SourceForge is the world's largest open source development web site, with over 1.5 million users and nearly 150,000 registered projects. Recently they started teasing developers with plans for SourceForge Marketplace, a new way for people to get service and support for all that software. Details of the plans are being kept tightly under wraps, but in an exclusive interview last week, ZDNet managed to coax a few clues out of Michael Rudolph, VP and General Manager of SourceForge.net.
"SourceForge.net Marketplace is a new trading platform that we're integrating into SF.net," according to Rudolph. The platform is up and running now, but is in a "closed beta" stage. Rudolph declined to give ZDNet access to the system, saying "at this point, we're not showing the app to any media or analysts." But with information from Rudolph and others we have the general idea of what the application will look like.
Rudolph was hired away from eBay last year to lead the Marketplace effort. So it should come as no surprise that SourceForge Marketplace will have many similarities to eBay. Instead of buying and selling consumer goods, however, Marketplace users will buy and sell services for Open Source software. Rudolph describes the sellers as "service providers for Open Source Software" and the buyers as "technology professionals around the world."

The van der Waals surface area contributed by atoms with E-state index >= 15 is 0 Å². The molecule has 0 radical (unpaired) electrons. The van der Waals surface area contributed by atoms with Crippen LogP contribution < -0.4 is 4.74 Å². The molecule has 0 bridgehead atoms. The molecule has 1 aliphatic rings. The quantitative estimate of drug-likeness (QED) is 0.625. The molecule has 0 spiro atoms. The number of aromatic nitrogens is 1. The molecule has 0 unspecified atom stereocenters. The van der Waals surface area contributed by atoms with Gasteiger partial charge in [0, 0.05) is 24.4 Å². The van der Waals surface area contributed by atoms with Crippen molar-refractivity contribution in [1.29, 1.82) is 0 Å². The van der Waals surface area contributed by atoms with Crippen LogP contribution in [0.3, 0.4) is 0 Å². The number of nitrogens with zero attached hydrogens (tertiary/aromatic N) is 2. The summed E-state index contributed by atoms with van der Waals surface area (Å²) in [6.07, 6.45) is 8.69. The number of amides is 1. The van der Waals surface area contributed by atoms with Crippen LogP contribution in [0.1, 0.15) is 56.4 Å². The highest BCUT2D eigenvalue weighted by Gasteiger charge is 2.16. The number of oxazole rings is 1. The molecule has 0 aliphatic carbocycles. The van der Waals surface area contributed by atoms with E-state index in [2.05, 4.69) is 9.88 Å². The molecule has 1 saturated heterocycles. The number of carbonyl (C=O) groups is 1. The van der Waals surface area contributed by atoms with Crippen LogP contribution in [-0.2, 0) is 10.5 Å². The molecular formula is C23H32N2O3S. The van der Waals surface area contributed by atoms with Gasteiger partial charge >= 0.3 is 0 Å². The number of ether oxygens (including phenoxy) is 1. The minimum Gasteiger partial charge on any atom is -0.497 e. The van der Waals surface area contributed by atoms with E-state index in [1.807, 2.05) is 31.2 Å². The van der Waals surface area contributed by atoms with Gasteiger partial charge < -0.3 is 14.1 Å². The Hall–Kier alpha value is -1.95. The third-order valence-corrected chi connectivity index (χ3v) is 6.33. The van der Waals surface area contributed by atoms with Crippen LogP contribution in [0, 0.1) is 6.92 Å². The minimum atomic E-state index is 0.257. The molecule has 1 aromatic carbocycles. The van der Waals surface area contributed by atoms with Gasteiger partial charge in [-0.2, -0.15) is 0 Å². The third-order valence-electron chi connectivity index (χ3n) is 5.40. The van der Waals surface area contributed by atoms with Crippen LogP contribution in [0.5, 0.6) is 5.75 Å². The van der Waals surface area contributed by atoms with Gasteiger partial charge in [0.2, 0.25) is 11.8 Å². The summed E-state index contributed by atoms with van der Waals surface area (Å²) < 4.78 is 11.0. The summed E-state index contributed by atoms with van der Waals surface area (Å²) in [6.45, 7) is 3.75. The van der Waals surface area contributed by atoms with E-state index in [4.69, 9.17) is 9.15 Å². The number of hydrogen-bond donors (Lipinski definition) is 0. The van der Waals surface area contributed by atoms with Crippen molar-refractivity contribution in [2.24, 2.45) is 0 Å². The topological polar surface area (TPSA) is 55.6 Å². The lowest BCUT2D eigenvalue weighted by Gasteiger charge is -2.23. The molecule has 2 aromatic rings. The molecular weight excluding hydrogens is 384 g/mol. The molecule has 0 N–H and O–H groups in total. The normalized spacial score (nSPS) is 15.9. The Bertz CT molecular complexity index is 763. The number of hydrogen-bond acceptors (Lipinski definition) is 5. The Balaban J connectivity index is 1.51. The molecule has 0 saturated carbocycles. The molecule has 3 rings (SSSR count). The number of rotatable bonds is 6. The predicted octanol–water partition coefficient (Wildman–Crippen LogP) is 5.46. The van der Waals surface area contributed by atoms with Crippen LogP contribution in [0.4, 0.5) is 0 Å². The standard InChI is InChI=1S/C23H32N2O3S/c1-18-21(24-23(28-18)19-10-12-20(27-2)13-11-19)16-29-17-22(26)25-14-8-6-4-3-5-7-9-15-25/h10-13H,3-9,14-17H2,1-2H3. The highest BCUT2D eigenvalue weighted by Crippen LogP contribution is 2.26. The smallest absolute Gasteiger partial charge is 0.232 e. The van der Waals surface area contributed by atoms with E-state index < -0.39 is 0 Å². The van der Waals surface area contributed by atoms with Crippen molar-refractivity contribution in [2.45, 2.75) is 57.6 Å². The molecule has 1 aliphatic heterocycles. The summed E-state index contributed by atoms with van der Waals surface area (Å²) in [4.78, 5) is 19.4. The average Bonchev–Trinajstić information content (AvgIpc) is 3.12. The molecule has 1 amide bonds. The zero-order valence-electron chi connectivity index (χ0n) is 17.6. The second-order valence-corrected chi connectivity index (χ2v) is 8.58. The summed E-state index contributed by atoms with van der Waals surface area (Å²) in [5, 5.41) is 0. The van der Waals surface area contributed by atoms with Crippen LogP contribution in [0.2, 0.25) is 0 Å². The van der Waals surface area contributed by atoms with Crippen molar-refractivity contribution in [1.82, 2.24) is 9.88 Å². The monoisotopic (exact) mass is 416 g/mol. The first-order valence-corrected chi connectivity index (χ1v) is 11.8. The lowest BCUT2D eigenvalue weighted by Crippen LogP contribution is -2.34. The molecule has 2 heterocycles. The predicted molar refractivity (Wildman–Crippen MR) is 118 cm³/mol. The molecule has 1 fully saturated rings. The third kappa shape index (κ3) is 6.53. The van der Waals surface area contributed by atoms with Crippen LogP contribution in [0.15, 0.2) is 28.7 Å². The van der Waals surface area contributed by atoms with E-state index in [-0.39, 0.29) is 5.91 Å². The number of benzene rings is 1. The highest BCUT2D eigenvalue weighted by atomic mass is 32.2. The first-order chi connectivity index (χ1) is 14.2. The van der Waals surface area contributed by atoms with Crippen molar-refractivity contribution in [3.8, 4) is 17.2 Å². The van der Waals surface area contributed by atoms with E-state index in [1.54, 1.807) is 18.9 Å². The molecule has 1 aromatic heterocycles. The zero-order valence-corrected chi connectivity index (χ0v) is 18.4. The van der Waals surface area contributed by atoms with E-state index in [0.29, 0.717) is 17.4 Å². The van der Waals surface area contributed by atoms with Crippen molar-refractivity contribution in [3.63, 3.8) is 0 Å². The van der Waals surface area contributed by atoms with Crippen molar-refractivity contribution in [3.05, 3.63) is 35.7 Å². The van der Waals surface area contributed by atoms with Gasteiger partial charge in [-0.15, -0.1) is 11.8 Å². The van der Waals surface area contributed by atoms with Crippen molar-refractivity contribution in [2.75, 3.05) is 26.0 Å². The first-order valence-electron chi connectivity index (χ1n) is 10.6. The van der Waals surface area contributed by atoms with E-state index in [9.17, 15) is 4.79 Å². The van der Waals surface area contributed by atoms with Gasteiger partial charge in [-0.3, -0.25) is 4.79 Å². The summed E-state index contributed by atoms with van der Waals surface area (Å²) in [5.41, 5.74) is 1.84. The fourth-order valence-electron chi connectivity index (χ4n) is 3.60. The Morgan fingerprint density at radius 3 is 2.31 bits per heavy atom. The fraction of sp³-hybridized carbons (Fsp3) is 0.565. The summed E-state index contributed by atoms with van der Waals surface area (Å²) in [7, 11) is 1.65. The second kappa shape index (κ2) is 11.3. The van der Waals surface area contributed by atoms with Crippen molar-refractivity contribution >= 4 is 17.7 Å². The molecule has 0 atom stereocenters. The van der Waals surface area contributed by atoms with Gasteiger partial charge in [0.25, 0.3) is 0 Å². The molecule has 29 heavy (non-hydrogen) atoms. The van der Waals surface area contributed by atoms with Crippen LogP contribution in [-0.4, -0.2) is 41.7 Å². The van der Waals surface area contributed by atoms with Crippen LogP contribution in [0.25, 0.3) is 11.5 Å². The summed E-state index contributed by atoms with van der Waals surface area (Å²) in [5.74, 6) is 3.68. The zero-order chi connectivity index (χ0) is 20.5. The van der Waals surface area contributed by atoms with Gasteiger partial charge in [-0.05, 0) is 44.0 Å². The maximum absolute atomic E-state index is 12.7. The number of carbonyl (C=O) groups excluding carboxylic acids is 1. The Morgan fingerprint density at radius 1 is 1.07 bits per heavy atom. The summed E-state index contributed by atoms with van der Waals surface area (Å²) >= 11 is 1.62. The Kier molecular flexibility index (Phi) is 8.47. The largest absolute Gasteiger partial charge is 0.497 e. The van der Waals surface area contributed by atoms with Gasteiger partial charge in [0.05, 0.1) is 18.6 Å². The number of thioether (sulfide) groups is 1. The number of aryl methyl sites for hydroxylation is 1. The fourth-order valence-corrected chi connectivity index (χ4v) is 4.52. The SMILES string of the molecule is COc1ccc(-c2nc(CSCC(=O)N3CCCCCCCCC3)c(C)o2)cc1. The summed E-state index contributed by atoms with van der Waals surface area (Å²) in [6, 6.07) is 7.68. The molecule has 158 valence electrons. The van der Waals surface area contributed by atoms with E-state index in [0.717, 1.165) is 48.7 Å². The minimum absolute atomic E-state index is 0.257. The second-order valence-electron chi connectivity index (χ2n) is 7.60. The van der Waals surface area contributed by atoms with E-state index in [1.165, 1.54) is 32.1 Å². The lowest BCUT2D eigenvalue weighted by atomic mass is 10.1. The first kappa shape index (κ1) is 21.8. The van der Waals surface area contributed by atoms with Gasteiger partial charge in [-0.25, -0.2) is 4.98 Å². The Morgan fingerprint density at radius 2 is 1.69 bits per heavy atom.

As on eBay, reputation and feedback will play a key role. "Buyers want to know a lot about the Sellers," says Rudolph, so "we've built a ratings and review system that will provide this information in a transparent format." Sellers and buyers will find each other through a search engine integrated into sf.net. Rudolph says it will not be hooked into the bug tracking system, however, so users won't be able to pay 'bug bounties', at least not initially.
Sellers are free to set their own pricing, service levels, and service types, according to Rudolph. So they can choose to charge by the hour, by each incident, by subscription, or under whatever other terms they wish. Presumably, SourceForge would take a percentage of the fee charged, but Rudolph would not disclose exactly how this will work. "It's our intent to provide a lot of value for the service we provide," said Rudolph, adding that the new system would not replace the existing system of donations.
Interest in the nascent service has been high, though exact figures were not available. "We're in the early stages of recruiting projects," admits Rudolph, "but so far the interest has been very positive." So how will Marketplace compete with Red Hat Exchange, a project with similar goals? "We'll have to see as both programs roll out", says Rudolph. And when will that be? "We plan on rolling out an 'open beta' later this year."